TRANSCRIPT – Australia Today with Steve Price

TRANSCRIPT – Australia Today with Steve Price
Wednesday, 16 February 2022

Subjects: Zali Steggall’s political donations, Pauline Hanson’s parliamentary attendance, and foreign interference

E&OE

STEVE PRICE:

On The Project on Monday night, we interviewed Zali Steggall, the independent member for the seat of Warringah. She, of course, ran a very strong campaign against Tony Abbott in the last election and unseated the former prime minister. We didn't know at the time, but we do know now that she was operating off a donation of $100,000 – sent to her in eight separate amounts, but in one cheque – to finance her campaign. How hypocritical would that be coming from a climate change advocate taking money from a director of a coal company? Assistant Attorney-General and Queensland LNP Senator Amanda Stoker joins us. Zali tried to weasel her way out of this on Monday night, her answers were just pathetic. Is that not hypocrisy writ large?

AMANDA STOKER:

It really is. Thanks for having me on the show, Steve. Look, for Zali Steggall to pretend to be a climate zealot and an integrity crusader, and to then take six-figure donations from coal interests, and then fiddle the paperwork so that they appear to come under the disclosure threshold, demonstrates something that I have felt very strongly for a long time; that is that people who call themselves independent are anything but. We should really call them the unaccountables.

STEVE PRICE:

I'm told the donation was the largest single donation to that campaign. Now, you've run plenty of political campaigns. If your office got a six figure donation, would you not go, ‘Hey, that's amazing, where's that come from?’ Or do you, as she claims to have done, believe that it was from eight individuals in Warringah who just wanted to suddenly support Zali Steggall against Tony Abbott?

AMANDA STOKER:

All in one big cheque? This just doesn't add up. And the day that you get a six figure cheque come through the door, you really do notice it. And you know a few things about the people who give it to you. And so, for her to play dumb now is disingenuous. At best it is incompetent, but let's call it what it is: it's dishonest.

STEVE PRICE:

Well it comes from someone who's not only a climate change zealot, she's also stood up in the Parliament of Australia and talked about political campaign funding and how it should be completely transparent, while all the time knowing that she had a donation herself that wasn't transparent.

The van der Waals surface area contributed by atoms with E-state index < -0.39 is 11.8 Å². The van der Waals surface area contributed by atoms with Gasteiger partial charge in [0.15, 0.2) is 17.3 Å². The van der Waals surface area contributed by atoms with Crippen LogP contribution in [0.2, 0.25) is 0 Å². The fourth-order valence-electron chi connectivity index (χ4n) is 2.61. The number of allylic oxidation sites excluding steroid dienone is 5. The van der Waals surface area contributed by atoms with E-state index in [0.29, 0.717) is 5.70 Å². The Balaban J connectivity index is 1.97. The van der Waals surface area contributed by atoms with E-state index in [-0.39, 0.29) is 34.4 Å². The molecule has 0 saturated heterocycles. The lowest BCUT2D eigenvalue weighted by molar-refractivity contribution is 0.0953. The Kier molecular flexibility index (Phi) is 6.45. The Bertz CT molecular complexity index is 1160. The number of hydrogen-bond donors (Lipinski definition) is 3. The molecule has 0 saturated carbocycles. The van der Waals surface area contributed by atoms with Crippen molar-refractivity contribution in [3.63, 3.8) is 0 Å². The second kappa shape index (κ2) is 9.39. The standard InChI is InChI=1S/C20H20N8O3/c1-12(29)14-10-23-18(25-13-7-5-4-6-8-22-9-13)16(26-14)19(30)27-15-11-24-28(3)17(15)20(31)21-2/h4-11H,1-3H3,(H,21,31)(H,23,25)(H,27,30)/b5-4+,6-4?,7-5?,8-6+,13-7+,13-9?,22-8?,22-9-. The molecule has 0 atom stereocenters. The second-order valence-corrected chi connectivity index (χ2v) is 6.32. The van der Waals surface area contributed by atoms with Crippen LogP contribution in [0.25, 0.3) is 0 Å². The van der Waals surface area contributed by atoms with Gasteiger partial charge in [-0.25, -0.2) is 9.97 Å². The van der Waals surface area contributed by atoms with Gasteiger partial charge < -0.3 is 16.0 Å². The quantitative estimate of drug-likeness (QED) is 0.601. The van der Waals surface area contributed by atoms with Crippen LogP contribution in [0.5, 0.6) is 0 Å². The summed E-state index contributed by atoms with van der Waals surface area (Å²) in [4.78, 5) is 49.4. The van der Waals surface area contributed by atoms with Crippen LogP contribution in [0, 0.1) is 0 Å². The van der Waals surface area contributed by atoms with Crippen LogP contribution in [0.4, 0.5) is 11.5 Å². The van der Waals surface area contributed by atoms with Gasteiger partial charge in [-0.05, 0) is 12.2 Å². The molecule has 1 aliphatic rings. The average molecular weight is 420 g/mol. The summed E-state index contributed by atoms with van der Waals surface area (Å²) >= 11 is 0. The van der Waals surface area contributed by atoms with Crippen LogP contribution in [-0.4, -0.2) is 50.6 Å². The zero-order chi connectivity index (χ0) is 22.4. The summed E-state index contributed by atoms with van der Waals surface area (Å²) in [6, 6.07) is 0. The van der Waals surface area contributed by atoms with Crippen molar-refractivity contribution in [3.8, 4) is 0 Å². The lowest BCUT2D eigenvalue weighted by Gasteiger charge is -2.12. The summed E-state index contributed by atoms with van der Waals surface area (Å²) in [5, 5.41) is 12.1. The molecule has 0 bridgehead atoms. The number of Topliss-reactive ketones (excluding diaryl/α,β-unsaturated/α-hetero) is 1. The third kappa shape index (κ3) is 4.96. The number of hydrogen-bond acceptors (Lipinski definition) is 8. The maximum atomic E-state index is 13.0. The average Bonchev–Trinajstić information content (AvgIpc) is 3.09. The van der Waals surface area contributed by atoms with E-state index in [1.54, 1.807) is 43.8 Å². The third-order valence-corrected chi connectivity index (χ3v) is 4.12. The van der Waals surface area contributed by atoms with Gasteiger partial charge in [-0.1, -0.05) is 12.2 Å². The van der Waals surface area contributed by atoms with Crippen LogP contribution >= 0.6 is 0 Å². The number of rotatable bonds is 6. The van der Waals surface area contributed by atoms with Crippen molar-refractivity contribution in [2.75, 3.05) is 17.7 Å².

AMANDA STOKER:

And she has stood up in the chamber over and over, slinging mud at the Coalition parties, suggesting that we've got something to hide when it comes to integrity. And of course, we don't, the things that we do are all very public. But for her to, while saying those things out of one side of the mouth, be doing another from the other side is pretty repugnant. And I think it well and truly fails the pub test.

STEVE PRICE:

The twisting and turning almost takes us back to her Olympic career, because she then tried to suggest to me in answer to a question from me that, oh look, it was okay for me to take that money from the Kinghorn family because I wasn't advocating on behalf of the coal industry, I was actually saying that we should stop using coal and gas and any other of those non-renewable fuels, because that meant that the people giving me the money had changed their mind about getting rich from coal. I mean, seriously, anyone believed that?

AMANDA STOKER:

Look, it sounds pretty duplicitous to me. As I say; at best naive, at worst dishonest. And let's face it, the people of Warringah, and in fact, the people of Australia – because there are similar independent and what they call ‘Voices Of’ groups running candidates right across this country – they deserve better. The major parties may not be perfect, and they do make mistakes from time to time, but at least you know what you're getting. And you never know that with an independent.

STEVE PRICE:

Many of these independents are being bankrolled by this outfit, ‘Voices Of’, which is financed by Simon Holmes a Court. He makes donations to these people and they then stand up as ‘Voices’ candidates. One of them is a woman called Nicolette Boel, who is standing up against Paul Fletcher – your cabinet colleague, the Communications Minister – for the seat of Bradfield. She's gone on the record today in The Courier Mail and other News Limited papers saying: oh, well, I wouldn't rule out taking donations linked to fossil fuels. People who earn a living from some fuel industries are entitled to participate in the democratic process like anyone else.

AMANDA STOKER:

And yet, those same parties of the left would have a completely different position, for instance, if it were in relation to donations from, say, cigarette companies. And yet, in the Chamber, they will tell you they are as bad as one another.

STEVE PRICE:

It seems extraordinary.

Pauline Hanson, Senator in Queensland, a fellow Queensland Senator – she’ll be on the ticket, as you will be, to get re-elected in Queensland. She went down to the convoy to Canberra protests on the weekend. I spoke to her on Monday, she described what she thought was an under representing of the numbers there. But she then didn't sit in the Senate. Is that acceptable?